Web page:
by Joe Gutierrez
Imagine screaming alone at the bottom of the Grand Canyon. Strands of barbed wire cutting across the desert sky. Speeding off miles away from the city, but taking all of the baggage of daily life and strife there with you. A phantom in the backseat dragging a finger from the base of your skull down the length of your spine. Some special varnish runs through this music, delivered with crackling force. Austin’s US Weekly attempt to lasso the tornado that is the wild concept of Ideas. A grasp at the thin air of what it is to even be a human being, to paint a picture, to play a song. This is the score to you smiling amusedly from the lowest pit of your self.
“Christian Ideas” is a woozy traipse across asphalt, skittering riffs anchored down by a gravel-crunching beat. Vocalist Christopher Nordahl snarls and barks, vacillating wildly between personal failures and harsh demands. The track reaches its end with the band begging for an answer- surely at the sky- shouting: “Why do I wake up in the night screaming?” The proficiency of the band’s instrumental interplay really shows on Ideas’ second track, “Walls”. Bass riffs veer off into unknown alleys, guitar and drums dance around each other maddeningly. Nordahl’s lyrics are phenomenally poetic, decrees of frustration and anxiety summoned up from the depths of a struggling soul.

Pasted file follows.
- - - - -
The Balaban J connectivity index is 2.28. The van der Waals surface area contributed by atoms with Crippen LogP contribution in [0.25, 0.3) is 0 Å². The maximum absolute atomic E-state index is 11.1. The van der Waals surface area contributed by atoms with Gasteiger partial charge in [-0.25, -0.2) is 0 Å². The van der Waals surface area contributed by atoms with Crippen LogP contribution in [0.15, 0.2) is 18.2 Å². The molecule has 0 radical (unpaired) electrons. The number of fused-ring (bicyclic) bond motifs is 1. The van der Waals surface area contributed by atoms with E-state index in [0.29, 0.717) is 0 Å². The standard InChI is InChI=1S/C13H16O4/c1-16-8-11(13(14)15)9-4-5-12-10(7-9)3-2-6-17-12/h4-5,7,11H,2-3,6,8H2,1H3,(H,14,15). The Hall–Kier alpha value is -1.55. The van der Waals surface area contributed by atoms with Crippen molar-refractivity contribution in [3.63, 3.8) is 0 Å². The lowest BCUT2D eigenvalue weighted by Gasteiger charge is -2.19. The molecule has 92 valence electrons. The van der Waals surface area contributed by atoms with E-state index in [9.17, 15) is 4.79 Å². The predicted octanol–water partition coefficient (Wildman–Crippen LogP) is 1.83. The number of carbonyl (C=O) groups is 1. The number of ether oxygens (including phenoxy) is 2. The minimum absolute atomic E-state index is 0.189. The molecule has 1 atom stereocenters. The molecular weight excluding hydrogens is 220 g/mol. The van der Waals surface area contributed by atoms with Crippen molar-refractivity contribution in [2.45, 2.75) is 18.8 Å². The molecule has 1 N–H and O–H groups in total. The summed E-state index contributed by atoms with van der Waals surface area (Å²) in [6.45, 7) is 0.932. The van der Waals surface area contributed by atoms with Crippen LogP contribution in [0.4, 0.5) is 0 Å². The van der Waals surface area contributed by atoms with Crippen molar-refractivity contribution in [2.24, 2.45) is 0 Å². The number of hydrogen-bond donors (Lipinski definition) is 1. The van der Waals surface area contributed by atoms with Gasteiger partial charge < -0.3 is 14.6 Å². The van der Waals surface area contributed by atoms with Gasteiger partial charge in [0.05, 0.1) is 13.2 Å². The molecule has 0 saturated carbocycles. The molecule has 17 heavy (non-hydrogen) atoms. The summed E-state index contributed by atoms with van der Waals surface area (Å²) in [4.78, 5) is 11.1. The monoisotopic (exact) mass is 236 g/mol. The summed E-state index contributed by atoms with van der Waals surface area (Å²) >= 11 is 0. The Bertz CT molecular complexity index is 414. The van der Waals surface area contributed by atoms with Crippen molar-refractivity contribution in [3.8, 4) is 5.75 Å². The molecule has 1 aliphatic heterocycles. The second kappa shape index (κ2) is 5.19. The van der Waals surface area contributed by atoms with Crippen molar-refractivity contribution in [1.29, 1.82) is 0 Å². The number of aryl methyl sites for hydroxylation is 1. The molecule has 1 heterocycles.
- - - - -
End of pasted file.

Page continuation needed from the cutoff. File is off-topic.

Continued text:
US Weekly stands out scarily and strongly amongst the steady supply of hardcore punk bands navigating the 21st century. Their off-kilter and upsetting ravage ‘n’ roll is unique, packing emotional punch and a literary voice. Ideas is an exorcism of heart-aching self-consciousness and confusion, a temporary trap door escape route for the emptiness within yourself. With every listen, it cuts away at that distasteful distance between who you are and why you’re here.
US Weekly was generous enough to offer some insight on their formation, influences, and songwriting.
Joe Gutierrez: How did all of you meet and decide to form a band together? What specific or special contributions do each member have that couldn’t be replicated by another?
US Weekly: We all met while playing in different pop bands that were associated with Merdurhaus Records, the label that's put out our last two cassette tapes. Those bands often played shows together and we met while we were playing and running in the same scene.